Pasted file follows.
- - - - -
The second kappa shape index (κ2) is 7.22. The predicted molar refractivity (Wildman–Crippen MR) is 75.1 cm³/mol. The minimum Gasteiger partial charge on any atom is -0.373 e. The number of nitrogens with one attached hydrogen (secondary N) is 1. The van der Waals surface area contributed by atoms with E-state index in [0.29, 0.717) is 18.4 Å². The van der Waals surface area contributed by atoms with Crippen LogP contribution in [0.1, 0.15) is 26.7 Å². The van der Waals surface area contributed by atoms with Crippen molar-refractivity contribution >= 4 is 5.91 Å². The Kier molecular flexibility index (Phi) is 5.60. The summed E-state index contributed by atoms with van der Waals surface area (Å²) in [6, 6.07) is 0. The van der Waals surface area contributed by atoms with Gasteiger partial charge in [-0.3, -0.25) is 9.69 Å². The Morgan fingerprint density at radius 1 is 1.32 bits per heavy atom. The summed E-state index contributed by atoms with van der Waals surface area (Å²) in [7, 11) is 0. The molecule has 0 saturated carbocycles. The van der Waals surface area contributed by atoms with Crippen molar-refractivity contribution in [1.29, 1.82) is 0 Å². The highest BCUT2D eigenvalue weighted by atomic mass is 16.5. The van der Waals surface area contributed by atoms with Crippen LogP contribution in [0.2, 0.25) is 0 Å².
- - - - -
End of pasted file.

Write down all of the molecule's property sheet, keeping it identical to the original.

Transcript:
The second kappa shape index (κ2) is 7.22. The predicted molar refractivity (Wildman–Crippen MR) is 75.1 cm³/mol. The minimum Gasteiger partial charge on any atom is -0.373 e. The number of nitrogens with one attached hydrogen (secondary N) is 1. The van der Waals surface area contributed by atoms with E-state index in [0.29, 0.717) is 18.4 Å². The van der Waals surface area contributed by atoms with Crippen LogP contribution in [0.1, 0.15) is 26.7 Å². The van der Waals surface area contributed by atoms with Crippen molar-refractivity contribution >= 4 is 5.91 Å². The Kier molecular flexibility index (Phi) is 5.60. The summed E-state index contributed by atoms with van der Waals surface area (Å²) in [6, 6.07) is 0. The van der Waals surface area contributed by atoms with Gasteiger partial charge in [-0.3, -0.25) is 9.69 Å². The Morgan fingerprint density at radius 1 is 1.32 bits per heavy atom. The summed E-state index contributed by atoms with van der Waals surface area (Å²) in [7, 11) is 0. The molecule has 0 saturated carbocycles. The van der Waals surface area contributed by atoms with Crippen molar-refractivity contribution in [1.29, 1.82) is 0 Å². The highest BCUT2D eigenvalue weighted by atomic mass is 16.5. The van der Waals surface area contributed by atoms with Crippen LogP contribution in [0.2, 0.25) is 0 Å².